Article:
Of books and containers, part II

As the title of my previous post promised, this is part II of my thoughts on biblical “books and containers”. And in my previous post, there was no mention of any books, but there was of a container:  the cup of Jesus. I want to explore this image a bit more. Note that the same disclaimer applies here, particularly so.  If you’re following this blog to keep up with the physicalities of my cancer battle, then you need not read on, unless the subject of God’s mercy interests you.

In my very personal prayer at the end of my previous post, I referred to “the cup of man” that Jesus took up. Metaphorically speaking and tying the imagery of Jesus’ cup to that of the widow’s jar of little flour which “shall not be spent,” I described the cup of man being filled with the blood of Jesus, the most extraordinary of means through which God extends His unlimited mercy.

I didn’t make this cup up, though. Jesus, in his prayer to God in Gethsemane just prior to his capture and crucifixion, cries out “My Father, if it be possible, let this cup pass from me; nevertheless, not as I will, but as you will” (Matthew 26:39, ESV).  But what really is in this cup?  Most scholars agree that it is the cup of God’s wrath. But few want to talk about God’s wrath. I avoided it by saying that the cup was “empty of any means to overcome our brokenness”. If the cup was filled with God’s wrath, then what I said is certainly true, but there remains this issue of God’s wrath. And why Jesus had to die. There is plenty to read on this subject, and I’m not going to undertake a deep discussion of wrath and grace in a blog post. But I like to explore imagery, so that’s where I’m going.

Consider human wrath. It is scary. A source of great violence. Now consider the wrath of your Creator, with sovereign, indomitable will. The power to make and unmake. Frightening, right? Even for Christians. So much so, that morality is often substituted for the self-giving love that Jesus modeled for us. Why? Well, the bible talks often about God keeping a record of our lives. In the Old Testament and the New. Paul puts it succinctly, “So then each of us will give an account of himself to God.” (Romans 14:12, ESV). It is deeply unnerving to think that God is keeping track of all of my actions, especially the ones I regret. So, the Christian’s temptation is to either earn God’s favor by our good deeds or to avoid God’s wrath by not committing acts of which we believe He disapproves. We become vessels of self-righteousness and hate. And for the non-believer? I suppose indifference.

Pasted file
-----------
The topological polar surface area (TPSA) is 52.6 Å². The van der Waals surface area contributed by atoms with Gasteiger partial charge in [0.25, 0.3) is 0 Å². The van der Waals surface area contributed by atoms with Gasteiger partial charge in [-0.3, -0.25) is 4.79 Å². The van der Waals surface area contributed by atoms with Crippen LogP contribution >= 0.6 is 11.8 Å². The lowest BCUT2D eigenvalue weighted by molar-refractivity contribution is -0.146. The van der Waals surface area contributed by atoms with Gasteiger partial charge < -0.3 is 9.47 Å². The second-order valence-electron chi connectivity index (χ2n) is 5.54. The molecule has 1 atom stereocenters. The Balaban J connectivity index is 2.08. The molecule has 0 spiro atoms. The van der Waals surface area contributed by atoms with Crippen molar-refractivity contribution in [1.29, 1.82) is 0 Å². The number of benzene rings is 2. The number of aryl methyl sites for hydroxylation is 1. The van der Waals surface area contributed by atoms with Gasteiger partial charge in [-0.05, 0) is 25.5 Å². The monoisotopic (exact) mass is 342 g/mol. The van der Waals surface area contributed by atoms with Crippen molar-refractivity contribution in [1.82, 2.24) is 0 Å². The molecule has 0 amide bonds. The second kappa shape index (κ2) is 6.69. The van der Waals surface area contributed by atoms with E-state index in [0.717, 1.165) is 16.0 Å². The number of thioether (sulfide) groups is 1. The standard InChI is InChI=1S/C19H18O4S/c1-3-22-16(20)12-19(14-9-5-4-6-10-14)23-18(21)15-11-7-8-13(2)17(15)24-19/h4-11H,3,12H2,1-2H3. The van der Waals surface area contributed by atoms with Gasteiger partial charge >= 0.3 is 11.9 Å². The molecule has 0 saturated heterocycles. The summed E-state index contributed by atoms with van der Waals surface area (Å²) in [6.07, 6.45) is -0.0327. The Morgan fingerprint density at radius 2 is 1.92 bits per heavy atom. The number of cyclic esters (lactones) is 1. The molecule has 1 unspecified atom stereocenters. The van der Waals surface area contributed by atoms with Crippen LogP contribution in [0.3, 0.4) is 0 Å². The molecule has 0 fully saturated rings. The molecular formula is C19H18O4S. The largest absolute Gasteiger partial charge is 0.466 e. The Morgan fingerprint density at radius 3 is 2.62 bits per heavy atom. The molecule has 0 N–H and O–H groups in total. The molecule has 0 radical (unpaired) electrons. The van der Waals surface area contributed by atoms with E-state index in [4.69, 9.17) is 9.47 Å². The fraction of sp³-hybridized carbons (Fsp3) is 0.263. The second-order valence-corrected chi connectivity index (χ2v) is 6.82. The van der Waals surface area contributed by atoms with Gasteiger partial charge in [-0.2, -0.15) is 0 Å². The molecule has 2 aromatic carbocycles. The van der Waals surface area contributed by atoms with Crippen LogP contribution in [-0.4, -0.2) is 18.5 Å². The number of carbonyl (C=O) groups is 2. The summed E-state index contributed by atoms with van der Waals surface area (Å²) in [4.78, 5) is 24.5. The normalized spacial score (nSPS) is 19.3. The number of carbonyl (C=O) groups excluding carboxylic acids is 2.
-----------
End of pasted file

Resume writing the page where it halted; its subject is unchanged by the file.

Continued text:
In my semi-regular (while intended, I can’t honestly say daily) reading of the bible, I came to Psalm 56 a couple of days ago. And here David says something beautiful and somewhat puzzling: “You keep track of all my sorrows. You have collected all my tears in your bottle. You have recorded each one in your book.” (I like the NLT translation of this). While the thought of God recording all of my sins for which I will have to make an account is troubling, it is deeply encouraging to think that God remembers all of my sorrow. This sorrow could be from the trials of this life, but I think also from the effects of sin, both from the worldly consequences of it but also from the relief of guilt when we repent and are forgiven.

So I offer up another story. Those concerned with orthodoxy might raise an eyebrow at what I’m about to say, but I want to share what I imagined. Just like I would with a movie. The New Testament describes a scene of a “woman of the city” (or harlot) where “standing behind him [Jesus] at his feet, weeping, she began to wet his feet with her tears and wiped them with the hair of her head and kissed his feet and anointed them with the ointment.”  When I thought about my tears being collected in a bottle, I thought about this woman crying on Jesus’ feet and wiping them away. There’s something mystical to this act. I envision this woman’s tears cleansing Jesus’ feet of dirt, in some way cleansing them of the corruption of the world, something that only affected his body, since His soul was pure, without sin. Through these same feet spikes would be hammered in order to hang Him on a cross. So we have the image of Him taking this woman’s tears to the cross. I have the image of my tears being poured out on Him and taken to the cross. And here is my hope.

My pastor/brother in Christ Jared and I are attempting to memorize Psalm 25. On this particular morning, I was up to verses 1-6, but I decided to add verse 7. So, as I tossed these ideas around in my head, I read Psalm 25:7 (NLT): “Remember not the sins of my youth or my transgressions; according to your steadfast love remember me, for the sake of your goodness, O Lord!”  I remember that, as a Christian, I need not fear God’s wrath. When He looks at the record of my life, yes he sees my actions, both “good” and “bad”, but he sees my sorrows, knows the tears I’ve cried, has been with me those dark nights alone when the fear of the ultimate side effect of cancer (death) grips me. But when I stand before Him to give an account, I will fall on my knees and just thank Him for Jesus. The account of His life becomes the account of my life. When he remembers me according to his steadfast love, He will remember me in the manifestation of His love, Christ Jesus. My life taken by Him through death on a cross, resurrection, and then glorification.

Such peace and comfort here despite the groans of my body. I wish this for you all.



One Comment Add yours

  1. cstorer1970 says:

    You are such an inspiration, Brent. God bless. Cynthia Connell Storer


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